BY MIRIAM DI NUNZIO ◆ firstname.lastname@example.org June 13, 2013 4:04PM
Paul Anka (AP)
Updated: July 17, 2013 6:03AM
“MY WAY,” by Paul Anka, with David Dalton (St. Martin’s Press, $29.99).
The Canadian crooner (along with the Rolling Stone founding editor/contributor Dalton) has penned a lively, often raw account of his life, from his first No.1 single, “Diana,” and his years as a teen idol to the seemingly endless pop star bus tours of the 1950s and early ’60s to his reinvention as a tuxedo-clad Vegas headliner and beyond. Peppered with plenty of anecdotes about crossing paths with everyone from Brigitte Bardot and Tom Jones to Elizabeth Taylor and Elvis Presley, there are plenty of headline-grabbing tidbits to keep readers interested. Of course Anka’s life with the Rat Pack in the 1960s is perhaps the most detailed, including the infamous nightly steam room summits with Frank, Dean and Sammy (and a few others): “... the food was great, the girls were hot, tiptoeing into the steam room giggling. ... We’d be sitting around talking, bulls------g, and all of a sudden a couple of showgirls come in, and they’re naked, too. ...They would come in, take their clothes off, these beautiful women, standing there stark naked. ... There were no gang bangs or any stuff like that going on with Frank around.” Through it all, Anka comes across as fiercely determined to succeed and whip-smart about his career choices. Still, Anka (the proud papa of five girls) skims the surface of his personal life (his early years in Ottawa, the end of his 38-year marriage), which would have created a much more rounded portrait of the artist.
“ANYONE WHO HAD A HEART: MY LIFE AND MUSIC,” by Burt Bacharach, with Robert Greenfield (Harper, $27.99).
The pianist/composer/arranger/producer/Grammy winner hits all the right notes with this candid tell-almost-all. Known primarily for his 30-plus years of collaborations with the late lyricist Hal David, and the songs that became blockbuster hits thanks to the vocals of Dionne Warwick (“Do You Know the Way to San Jose,” “I Say A Little Prayer,” “Alfie,” “Walk on By”), Bacharach shows himself to be a multi-faceted, set-in-his-ways, it’s-my-way-or-the-highway creature of habit. The music man does not hold back, whether he’s talking of his personal life foibles, his biggest career mistake (“Lost Horizon”), the pain of losing a daughter to suicide, the failed marriages (most famously to Angie Dickinson and Carole Bayer Sager), his years spent as Marlene Dietrich’s musical arranger, and so much more. There is plenty to keep the pages breezily turning through all the pain, arrogance, success, failure, regret — enough to fill a Broadway musical, or Greek tragedy. Somehow Bacharach always found the strength to keep the music playing.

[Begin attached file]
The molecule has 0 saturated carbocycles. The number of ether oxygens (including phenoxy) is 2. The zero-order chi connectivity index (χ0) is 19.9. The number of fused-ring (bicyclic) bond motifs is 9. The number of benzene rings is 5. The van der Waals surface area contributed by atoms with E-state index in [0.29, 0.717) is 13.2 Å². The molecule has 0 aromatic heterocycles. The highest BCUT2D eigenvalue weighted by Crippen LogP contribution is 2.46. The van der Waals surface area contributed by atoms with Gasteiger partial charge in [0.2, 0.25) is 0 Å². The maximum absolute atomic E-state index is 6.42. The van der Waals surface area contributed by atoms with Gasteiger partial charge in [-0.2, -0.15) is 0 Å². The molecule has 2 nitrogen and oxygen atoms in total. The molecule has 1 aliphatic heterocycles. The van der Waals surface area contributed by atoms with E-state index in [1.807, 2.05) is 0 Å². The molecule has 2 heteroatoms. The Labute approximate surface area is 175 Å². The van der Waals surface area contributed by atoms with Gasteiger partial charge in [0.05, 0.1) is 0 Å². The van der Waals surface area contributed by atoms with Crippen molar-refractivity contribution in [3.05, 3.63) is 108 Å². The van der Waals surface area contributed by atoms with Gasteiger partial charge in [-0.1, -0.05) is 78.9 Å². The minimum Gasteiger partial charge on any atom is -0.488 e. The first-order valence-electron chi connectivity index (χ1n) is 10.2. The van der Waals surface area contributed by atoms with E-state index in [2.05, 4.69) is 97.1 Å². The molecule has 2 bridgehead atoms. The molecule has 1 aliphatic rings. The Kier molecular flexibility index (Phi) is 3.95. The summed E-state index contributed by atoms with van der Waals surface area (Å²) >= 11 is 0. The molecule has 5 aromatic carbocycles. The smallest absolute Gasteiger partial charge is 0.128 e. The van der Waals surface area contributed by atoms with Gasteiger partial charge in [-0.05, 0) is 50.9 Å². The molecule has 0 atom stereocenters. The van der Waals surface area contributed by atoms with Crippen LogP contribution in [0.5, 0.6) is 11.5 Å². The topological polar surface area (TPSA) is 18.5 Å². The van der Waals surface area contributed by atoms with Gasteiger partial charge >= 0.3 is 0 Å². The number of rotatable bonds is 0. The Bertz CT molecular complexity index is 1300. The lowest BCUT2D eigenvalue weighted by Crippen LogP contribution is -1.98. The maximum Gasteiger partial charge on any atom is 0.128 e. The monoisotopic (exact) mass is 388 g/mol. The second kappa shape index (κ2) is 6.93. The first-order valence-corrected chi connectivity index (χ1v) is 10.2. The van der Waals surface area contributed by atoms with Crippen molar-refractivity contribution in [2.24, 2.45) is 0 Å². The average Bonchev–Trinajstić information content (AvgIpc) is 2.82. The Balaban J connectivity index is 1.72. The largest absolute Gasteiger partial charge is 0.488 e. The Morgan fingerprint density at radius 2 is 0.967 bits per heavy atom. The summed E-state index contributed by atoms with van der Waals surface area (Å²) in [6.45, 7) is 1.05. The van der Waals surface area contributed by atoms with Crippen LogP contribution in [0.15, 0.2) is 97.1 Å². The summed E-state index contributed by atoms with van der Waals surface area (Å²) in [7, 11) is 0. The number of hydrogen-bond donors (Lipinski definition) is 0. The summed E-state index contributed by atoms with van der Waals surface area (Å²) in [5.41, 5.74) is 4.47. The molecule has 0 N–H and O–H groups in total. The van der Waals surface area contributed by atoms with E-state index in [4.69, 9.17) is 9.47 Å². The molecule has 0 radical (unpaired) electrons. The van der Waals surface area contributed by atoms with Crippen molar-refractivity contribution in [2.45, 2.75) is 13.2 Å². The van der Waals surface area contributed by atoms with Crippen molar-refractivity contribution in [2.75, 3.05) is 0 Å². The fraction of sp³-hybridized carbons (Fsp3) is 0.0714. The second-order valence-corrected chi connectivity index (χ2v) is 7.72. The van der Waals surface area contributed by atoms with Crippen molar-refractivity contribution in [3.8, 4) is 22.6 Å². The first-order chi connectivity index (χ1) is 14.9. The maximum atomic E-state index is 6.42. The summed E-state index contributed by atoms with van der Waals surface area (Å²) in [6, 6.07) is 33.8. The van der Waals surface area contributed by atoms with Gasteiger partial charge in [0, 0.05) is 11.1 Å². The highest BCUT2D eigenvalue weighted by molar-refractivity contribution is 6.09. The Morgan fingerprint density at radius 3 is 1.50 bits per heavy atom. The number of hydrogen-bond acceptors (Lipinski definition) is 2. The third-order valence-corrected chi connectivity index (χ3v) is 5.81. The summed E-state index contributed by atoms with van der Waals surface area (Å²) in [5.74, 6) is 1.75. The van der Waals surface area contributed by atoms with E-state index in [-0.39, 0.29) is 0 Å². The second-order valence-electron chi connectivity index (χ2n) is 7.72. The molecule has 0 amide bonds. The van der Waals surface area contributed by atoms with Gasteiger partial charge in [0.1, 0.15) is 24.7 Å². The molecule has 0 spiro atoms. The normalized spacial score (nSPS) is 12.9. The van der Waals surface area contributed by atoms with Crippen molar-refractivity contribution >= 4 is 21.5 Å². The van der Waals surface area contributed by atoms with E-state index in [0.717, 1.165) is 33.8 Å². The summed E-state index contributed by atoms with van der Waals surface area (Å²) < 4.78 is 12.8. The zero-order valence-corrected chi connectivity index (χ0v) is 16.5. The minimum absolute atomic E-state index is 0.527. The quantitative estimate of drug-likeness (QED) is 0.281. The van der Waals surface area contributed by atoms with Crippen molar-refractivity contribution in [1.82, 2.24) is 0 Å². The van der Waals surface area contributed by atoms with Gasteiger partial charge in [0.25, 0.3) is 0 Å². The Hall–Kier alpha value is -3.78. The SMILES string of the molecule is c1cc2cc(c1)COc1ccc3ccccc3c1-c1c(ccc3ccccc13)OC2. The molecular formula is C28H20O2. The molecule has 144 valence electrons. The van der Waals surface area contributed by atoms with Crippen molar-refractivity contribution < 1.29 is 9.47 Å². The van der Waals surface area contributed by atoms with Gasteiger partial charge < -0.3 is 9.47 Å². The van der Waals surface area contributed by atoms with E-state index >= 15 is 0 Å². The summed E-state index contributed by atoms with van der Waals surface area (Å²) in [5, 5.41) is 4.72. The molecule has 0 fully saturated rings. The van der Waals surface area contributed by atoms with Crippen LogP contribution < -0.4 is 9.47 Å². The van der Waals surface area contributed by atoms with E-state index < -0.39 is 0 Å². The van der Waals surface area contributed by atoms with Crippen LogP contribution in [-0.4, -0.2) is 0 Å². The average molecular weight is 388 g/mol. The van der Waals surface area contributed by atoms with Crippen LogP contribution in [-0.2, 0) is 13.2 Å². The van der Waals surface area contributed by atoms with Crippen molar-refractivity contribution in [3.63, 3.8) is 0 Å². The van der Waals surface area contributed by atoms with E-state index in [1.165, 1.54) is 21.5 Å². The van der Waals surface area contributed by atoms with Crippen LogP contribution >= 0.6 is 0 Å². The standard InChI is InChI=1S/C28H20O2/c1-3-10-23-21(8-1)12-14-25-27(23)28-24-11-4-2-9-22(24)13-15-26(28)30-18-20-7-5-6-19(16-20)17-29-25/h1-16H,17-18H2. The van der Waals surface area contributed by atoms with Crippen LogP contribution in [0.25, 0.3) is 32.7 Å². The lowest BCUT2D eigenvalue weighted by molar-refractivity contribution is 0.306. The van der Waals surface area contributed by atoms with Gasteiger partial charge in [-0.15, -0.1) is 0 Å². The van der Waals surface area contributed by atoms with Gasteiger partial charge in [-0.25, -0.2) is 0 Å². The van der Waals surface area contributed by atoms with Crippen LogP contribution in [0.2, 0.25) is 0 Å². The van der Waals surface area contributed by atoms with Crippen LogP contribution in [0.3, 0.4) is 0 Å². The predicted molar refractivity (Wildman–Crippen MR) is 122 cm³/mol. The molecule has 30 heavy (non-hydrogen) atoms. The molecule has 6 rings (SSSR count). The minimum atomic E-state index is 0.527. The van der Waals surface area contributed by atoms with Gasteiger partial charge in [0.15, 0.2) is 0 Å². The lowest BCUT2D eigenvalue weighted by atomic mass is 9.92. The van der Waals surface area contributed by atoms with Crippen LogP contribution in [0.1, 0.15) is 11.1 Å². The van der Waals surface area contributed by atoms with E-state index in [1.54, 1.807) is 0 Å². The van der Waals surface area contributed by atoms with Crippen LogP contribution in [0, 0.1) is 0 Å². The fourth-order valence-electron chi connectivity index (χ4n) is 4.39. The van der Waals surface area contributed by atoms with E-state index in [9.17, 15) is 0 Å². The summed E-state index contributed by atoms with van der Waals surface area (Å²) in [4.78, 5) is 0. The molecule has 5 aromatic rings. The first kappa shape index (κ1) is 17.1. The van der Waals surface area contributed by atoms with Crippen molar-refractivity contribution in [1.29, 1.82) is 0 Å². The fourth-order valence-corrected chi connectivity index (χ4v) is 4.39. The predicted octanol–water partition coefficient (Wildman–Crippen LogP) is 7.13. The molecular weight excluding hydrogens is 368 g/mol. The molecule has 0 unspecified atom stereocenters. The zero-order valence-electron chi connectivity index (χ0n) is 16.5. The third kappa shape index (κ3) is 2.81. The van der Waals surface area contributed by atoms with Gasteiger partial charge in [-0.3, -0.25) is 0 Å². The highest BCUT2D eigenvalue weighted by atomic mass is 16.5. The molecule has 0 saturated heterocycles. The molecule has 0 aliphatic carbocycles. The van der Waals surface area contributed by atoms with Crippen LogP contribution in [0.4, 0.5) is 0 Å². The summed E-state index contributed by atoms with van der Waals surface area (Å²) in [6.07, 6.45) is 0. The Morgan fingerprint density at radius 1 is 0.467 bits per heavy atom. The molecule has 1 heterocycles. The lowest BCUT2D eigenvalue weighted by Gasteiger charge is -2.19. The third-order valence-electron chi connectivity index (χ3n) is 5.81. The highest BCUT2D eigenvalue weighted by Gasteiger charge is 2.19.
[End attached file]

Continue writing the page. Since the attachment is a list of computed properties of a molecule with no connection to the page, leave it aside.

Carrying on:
“I’M NOT GONNA LIE... AND OTHER LIES YOU TELL WHEN YOU TURN 50,” by George Lopez, with Alan Eisenstock (Celebra Books, $25.95).
The successful comedian and best-selling author has turned his attention to his milestone birthday in his latest tome. Lopez navigates turning 50 with his signature stand-up comedy style; the humor is for the most part nothing you haven’t heard before from a spate of middle-age comedians such as Ray Romano, George Carlin, Bill Cosby, Paul Reiser, etc. Lopez navigates many subjects, from his divorce and wandering eye to the cancellation of his TV series and his late-night TBS gabfest (after the cable giant “signed Conan for a billion dollars”) with plenty of chuckles; even his near-death experience due to kidney failure is a laugh-a-minute it seems. But the book’s overall message is old: Live in the moment, be glad for what you have, accept the inevitable: “Listen, this is a fact: Guys chase boobs their whole lives. If you live long enough, you’ll get the ones you’ve always wanted. Except they’re on you.” Know some guy who’s turning 50? They might appreciate the lighthearted fare that Lopez dishes out here. Would I lie?
“Hillbilly Heart: A Memoir,” by Billy Ray Cyrus, with Todd Gold (Amazon Publishing, $25).
Miley Cyrus’ dad had one turbulent life. From small-town Kentucky and a tumultuous family life to his refuge in college sports and music, his struggles with alcohol, his marriages, divorce, his mullet, a career that skyrocketed, crashed and burned and soared back, Cyrus ostensibly leaves nothing out. The singer takes the reader on his life’s journey, finding faith and finding music. (“A voice” at a Neil Diamond concert told him to “go buy a left-handed guitar and start a band.”) Early on, Cyrus writes that he penned a personal goal for his life: “I will become a successful singer, songwriter and entertainer. I will entertain around the world. God will use my music to touch people’s lives and represent his light and love.... I will be known as the next Elvis Presley.” Not sure if many would equate Cyrus’ career with that of Elvis’, but his memoir is an engaging read and portrait of an artist who struggled with many demons and credits his faith with seeing him through all of it.